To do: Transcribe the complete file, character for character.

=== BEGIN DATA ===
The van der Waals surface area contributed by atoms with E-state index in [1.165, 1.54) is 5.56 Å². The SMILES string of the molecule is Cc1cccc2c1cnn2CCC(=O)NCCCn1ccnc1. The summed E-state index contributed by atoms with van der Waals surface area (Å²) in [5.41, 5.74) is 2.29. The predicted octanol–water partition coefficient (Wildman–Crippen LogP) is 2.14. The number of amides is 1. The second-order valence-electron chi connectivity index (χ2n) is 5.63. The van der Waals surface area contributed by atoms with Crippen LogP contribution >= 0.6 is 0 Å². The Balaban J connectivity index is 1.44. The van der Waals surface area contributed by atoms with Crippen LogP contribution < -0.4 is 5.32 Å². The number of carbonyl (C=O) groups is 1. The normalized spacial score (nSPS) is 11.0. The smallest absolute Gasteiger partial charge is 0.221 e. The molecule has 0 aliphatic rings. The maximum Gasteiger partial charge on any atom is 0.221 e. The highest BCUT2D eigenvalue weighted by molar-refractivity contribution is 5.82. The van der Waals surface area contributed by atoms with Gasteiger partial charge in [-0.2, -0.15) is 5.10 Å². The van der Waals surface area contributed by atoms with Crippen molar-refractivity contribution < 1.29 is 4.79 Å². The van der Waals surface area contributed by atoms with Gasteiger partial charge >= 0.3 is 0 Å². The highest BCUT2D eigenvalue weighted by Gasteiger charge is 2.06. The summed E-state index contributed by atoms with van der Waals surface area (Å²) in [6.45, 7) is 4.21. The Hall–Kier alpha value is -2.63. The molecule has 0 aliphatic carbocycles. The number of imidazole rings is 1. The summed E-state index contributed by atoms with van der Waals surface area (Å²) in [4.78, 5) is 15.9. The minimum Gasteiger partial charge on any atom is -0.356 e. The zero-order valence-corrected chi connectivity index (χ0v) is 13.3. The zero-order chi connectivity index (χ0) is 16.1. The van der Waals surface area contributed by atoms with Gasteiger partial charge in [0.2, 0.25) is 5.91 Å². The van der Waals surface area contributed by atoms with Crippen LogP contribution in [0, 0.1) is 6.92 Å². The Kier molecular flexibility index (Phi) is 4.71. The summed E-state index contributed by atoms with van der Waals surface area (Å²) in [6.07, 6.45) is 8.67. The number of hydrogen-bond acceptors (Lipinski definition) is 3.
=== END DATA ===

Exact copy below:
The van der Waals surface area contributed by atoms with E-state index in [1.165, 1.54) is 5.56 Å². The SMILES string of the molecule is Cc1cccc2c1cnn2CCC(=O)NCCCn1ccnc1. The summed E-state index contributed by atoms with van der Waals surface area (Å²) in [5.41, 5.74) is 2.29. The predicted octanol–water partition coefficient (Wildman–Crippen LogP) is 2.14. The number of amides is 1. The second-order valence-electron chi connectivity index (χ2n) is 5.63. The van der Waals surface area contributed by atoms with Crippen LogP contribution >= 0.6 is 0 Å². The Balaban J connectivity index is 1.44. The van der Waals surface area contributed by atoms with Crippen LogP contribution < -0.4 is 5.32 Å². The number of carbonyl (C=O) groups is 1. The normalized spacial score (nSPS) is 11.0. The smallest absolute Gasteiger partial charge is 0.221 e. The molecule has 0 aliphatic rings. The maximum Gasteiger partial charge on any atom is 0.221 e. The highest BCUT2D eigenvalue weighted by molar-refractivity contribution is 5.82. The van der Waals surface area contributed by atoms with Gasteiger partial charge in [-0.2, -0.15) is 5.10 Å². The van der Waals surface area contributed by atoms with Crippen molar-refractivity contribution < 1.29 is 4.79 Å². The van der Waals surface area contributed by atoms with Gasteiger partial charge >= 0.3 is 0 Å². The highest BCUT2D eigenvalue weighted by Gasteiger charge is 2.06. The summed E-state index contributed by atoms with van der Waals surface area (Å²) in [6.45, 7) is 4.21. The Hall–Kier alpha value is -2.63. The molecule has 0 aliphatic carbocycles. The number of imidazole rings is 1. The summed E-state index contributed by atoms with van der Waals surface area (Å²) in [4.78, 5) is 15.9. The minimum Gasteiger partial charge on any atom is -0.356 e. The zero-order valence-corrected chi connectivity index (χ0v) is 13.3. The zero-order chi connectivity index (χ0) is 16.1. The van der Waals surface area contributed by atoms with Gasteiger partial charge in [0.2, 0.25) is 5.91 Å². The van der Waals surface area contributed by atoms with Crippen LogP contribution in [0, 0.1) is 6.92 Å². The Kier molecular flexibility index (Phi) is 4.71. The summed E-state index contributed by atoms with van der Waals surface area (Å²) in [6.07, 6.45) is 8.67. The number of hydrogen-bond acceptors (Lipinski definition) is 3.